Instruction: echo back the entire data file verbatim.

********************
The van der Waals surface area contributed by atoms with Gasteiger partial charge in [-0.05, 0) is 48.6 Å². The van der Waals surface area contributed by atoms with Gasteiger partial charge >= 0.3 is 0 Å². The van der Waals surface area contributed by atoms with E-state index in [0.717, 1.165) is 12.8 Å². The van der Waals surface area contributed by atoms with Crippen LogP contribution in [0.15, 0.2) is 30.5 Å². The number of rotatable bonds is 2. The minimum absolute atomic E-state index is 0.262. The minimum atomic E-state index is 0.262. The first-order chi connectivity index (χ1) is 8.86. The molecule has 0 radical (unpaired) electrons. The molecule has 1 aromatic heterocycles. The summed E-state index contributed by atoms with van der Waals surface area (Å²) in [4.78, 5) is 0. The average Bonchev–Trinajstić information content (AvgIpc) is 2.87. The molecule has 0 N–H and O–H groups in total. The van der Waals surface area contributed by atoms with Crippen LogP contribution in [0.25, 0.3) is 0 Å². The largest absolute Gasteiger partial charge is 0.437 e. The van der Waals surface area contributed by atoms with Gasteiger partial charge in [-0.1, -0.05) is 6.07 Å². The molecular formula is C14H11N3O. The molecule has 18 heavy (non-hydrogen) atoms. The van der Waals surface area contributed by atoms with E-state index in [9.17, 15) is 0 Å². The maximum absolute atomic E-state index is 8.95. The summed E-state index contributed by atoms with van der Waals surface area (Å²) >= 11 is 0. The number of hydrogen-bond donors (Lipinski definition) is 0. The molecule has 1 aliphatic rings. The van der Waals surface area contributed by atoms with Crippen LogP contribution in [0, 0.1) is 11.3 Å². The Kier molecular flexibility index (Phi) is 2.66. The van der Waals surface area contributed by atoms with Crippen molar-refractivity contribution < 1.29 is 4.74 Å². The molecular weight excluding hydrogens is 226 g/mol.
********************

The van der Waals surface area contributed by atoms with Gasteiger partial charge in [-0.05, 0) is 48.6 Å². The van der Waals surface area contributed by atoms with Gasteiger partial charge >= 0.3 is 0 Å². The van der Waals surface area contributed by atoms with E-state index in [0.717, 1.165) is 12.8 Å². The van der Waals surface area contributed by atoms with Crippen LogP contribution in [0.15, 0.2) is 30.5 Å². The number of rotatable bonds is 2. The minimum absolute atomic E-state index is 0.262. The minimum atomic E-state index is 0.262. The first-order chi connectivity index (χ1) is 8.86. The molecule has 0 radical (unpaired) electrons. The molecule has 1 aromatic heterocycles. The summed E-state index contributed by atoms with van der Waals surface area (Å²) in [4.78, 5) is 0. The average Bonchev–Trinajstić information content (AvgIpc) is 2.87. The molecule has 0 N–H and O–H groups in total. The van der Waals surface area contributed by atoms with Crippen LogP contribution in [0.25, 0.3) is 0 Å². The largest absolute Gasteiger partial charge is 0.437 e. The van der Waals surface area contributed by atoms with Gasteiger partial charge in [-0.1, -0.05) is 6.07 Å². The molecular formula is C14H11N3O. The molecule has 18 heavy (non-hydrogen) atoms. The van der Waals surface area contributed by atoms with E-state index in [9.17, 15) is 0 Å². The maximum absolute atomic E-state index is 8.95. The summed E-state index contributed by atoms with van der Waals surface area (Å²) >= 11 is 0. The number of hydrogen-bond donors (Lipinski definition) is 0. The molecule has 1 aliphatic rings. The van der Waals surface area contributed by atoms with Crippen LogP contribution in [0, 0.1) is 11.3 Å². The Kier molecular flexibility index (Phi) is 2.66. The van der Waals surface area contributed by atoms with Crippen molar-refractivity contribution < 1.29 is 4.74 Å². The molecular weight excluding hydrogens is 226 g/mol.